A tiny pink “garden elephant” has a mighty epiphany in this buoyant, if sometimes oblique, French import.
Suddenly realizing that he’s taller than an ant, Pomelo “feels the super-hyper-extra force of the cosmos spreading through him. And maybe something even stronger that that!” Whatever it is, it touches off a series of Big Questions, from wondering “what has to happen on the inside for him to grow on the outside” and “does growing up mean one has to stop clowning around?” to whether he’s already “forgotten something along the way.” Now he looks forward to new experiences, and “want’s [sic] to know more” about everything. Endowed with googly eyes and a really long trunk that looks like (and seems about the size of) a wriggly earthworm, Pomelo broadcasts his excitement as he bounces through Chaud’s big, very simply drawn cartoon garden scenes. He paints strawberries to look like Easter eggs, takes a mud bath with a corps of smiling bright red-and-yellow potatoes, tries new foods like hot peppers (and, on another page, even sushi) and at last marches off in search of a big adventure after “learning to say ‘goodbye’ and being able to hear others say it too.”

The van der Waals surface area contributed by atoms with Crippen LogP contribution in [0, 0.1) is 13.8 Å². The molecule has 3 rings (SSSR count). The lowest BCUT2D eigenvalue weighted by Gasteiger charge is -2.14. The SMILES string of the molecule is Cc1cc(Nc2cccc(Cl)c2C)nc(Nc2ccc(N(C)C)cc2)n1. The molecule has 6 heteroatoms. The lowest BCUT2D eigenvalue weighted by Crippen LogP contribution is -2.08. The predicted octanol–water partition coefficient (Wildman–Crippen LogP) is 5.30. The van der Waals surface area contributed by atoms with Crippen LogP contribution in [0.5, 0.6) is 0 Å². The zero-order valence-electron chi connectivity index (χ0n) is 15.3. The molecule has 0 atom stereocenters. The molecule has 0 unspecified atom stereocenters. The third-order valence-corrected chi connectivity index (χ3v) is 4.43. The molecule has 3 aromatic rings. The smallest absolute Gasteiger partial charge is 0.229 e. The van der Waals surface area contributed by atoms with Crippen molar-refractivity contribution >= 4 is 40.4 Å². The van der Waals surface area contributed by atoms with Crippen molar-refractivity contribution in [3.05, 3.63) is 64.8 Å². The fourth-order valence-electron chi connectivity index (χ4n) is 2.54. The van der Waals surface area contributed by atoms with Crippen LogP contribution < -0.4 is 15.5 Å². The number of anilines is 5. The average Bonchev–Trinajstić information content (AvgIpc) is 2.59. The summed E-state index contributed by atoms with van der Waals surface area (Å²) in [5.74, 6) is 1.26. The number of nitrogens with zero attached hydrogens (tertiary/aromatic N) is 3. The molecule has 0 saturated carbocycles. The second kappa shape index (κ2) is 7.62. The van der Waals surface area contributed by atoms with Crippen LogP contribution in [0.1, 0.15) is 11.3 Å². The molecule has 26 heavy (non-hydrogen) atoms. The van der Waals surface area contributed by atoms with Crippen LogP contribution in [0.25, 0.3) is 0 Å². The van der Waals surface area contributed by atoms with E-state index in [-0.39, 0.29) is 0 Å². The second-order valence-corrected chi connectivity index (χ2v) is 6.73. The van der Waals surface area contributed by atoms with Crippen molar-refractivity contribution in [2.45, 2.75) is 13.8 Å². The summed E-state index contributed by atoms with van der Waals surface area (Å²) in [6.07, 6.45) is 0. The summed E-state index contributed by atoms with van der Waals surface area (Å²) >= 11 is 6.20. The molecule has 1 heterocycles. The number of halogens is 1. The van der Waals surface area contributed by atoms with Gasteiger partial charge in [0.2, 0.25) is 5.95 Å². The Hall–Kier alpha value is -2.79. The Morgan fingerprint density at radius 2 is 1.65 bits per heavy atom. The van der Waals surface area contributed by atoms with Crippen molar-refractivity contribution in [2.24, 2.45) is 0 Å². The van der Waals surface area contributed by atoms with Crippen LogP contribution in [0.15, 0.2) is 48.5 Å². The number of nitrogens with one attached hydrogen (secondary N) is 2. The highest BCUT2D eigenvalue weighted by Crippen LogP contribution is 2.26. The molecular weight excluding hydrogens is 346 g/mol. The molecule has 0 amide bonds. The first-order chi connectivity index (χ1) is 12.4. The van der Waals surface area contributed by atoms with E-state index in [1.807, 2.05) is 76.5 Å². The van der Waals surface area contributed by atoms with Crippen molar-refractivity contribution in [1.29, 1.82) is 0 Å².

Dr. Seuss has already explored most of the places he’ll go, but there’s always room for another heads-up that adulthood’s coming—particularly one that doesn’t take itself too seriously. (Picture book. 6-9, graduates, adults)